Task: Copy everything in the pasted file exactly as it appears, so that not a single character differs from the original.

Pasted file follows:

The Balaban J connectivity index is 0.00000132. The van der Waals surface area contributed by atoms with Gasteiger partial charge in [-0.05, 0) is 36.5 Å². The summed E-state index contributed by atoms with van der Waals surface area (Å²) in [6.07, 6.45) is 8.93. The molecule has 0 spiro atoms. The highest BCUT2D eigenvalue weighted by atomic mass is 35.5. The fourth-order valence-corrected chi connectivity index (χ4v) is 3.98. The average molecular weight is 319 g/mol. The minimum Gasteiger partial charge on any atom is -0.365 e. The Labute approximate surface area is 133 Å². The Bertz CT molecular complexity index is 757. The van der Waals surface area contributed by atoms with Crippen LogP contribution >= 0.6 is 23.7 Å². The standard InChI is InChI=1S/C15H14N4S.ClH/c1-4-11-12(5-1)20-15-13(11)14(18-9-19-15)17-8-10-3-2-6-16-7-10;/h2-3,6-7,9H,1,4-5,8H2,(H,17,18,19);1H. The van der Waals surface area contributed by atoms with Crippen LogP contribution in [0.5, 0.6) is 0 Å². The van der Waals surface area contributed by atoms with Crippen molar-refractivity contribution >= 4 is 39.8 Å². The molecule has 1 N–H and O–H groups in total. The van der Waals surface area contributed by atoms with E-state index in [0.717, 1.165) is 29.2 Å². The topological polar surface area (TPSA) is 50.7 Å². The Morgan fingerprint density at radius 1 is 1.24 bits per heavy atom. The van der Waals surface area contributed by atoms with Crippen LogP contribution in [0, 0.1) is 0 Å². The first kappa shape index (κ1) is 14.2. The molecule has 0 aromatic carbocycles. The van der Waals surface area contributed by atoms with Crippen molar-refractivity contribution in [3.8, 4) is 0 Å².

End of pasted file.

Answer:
The Balaban J connectivity index is 0.00000132. The van der Waals surface area contributed by atoms with Gasteiger partial charge in [-0.05, 0) is 36.5 Å². The summed E-state index contributed by atoms with van der Waals surface area (Å²) in [6.07, 6.45) is 8.93. The molecule has 0 spiro atoms. The highest BCUT2D eigenvalue weighted by atomic mass is 35.5. The fourth-order valence-corrected chi connectivity index (χ4v) is 3.98. The average molecular weight is 319 g/mol. The minimum Gasteiger partial charge on any atom is -0.365 e. The Labute approximate surface area is 133 Å². The Bertz CT molecular complexity index is 757. The van der Waals surface area contributed by atoms with Crippen LogP contribution >= 0.6 is 23.7 Å². The standard InChI is InChI=1S/C15H14N4S.ClH/c1-4-11-12(5-1)20-15-13(11)14(18-9-19-15)17-8-10-3-2-6-16-7-10;/h2-3,6-7,9H,1,4-5,8H2,(H,17,18,19);1H. The van der Waals surface area contributed by atoms with Crippen LogP contribution in [0.5, 0.6) is 0 Å². The van der Waals surface area contributed by atoms with Crippen molar-refractivity contribution >= 4 is 39.8 Å². The molecule has 1 N–H and O–H groups in total. The van der Waals surface area contributed by atoms with E-state index in [0.717, 1.165) is 29.2 Å². The topological polar surface area (TPSA) is 50.7 Å². The Morgan fingerprint density at radius 1 is 1.24 bits per heavy atom. The van der Waals surface area contributed by atoms with Crippen LogP contribution in [0, 0.1) is 0 Å². The first kappa shape index (κ1) is 14.2. The molecule has 0 aromatic carbocycles. The van der Waals surface area contributed by atoms with Crippen molar-refractivity contribution in [3.8, 4) is 0 Å².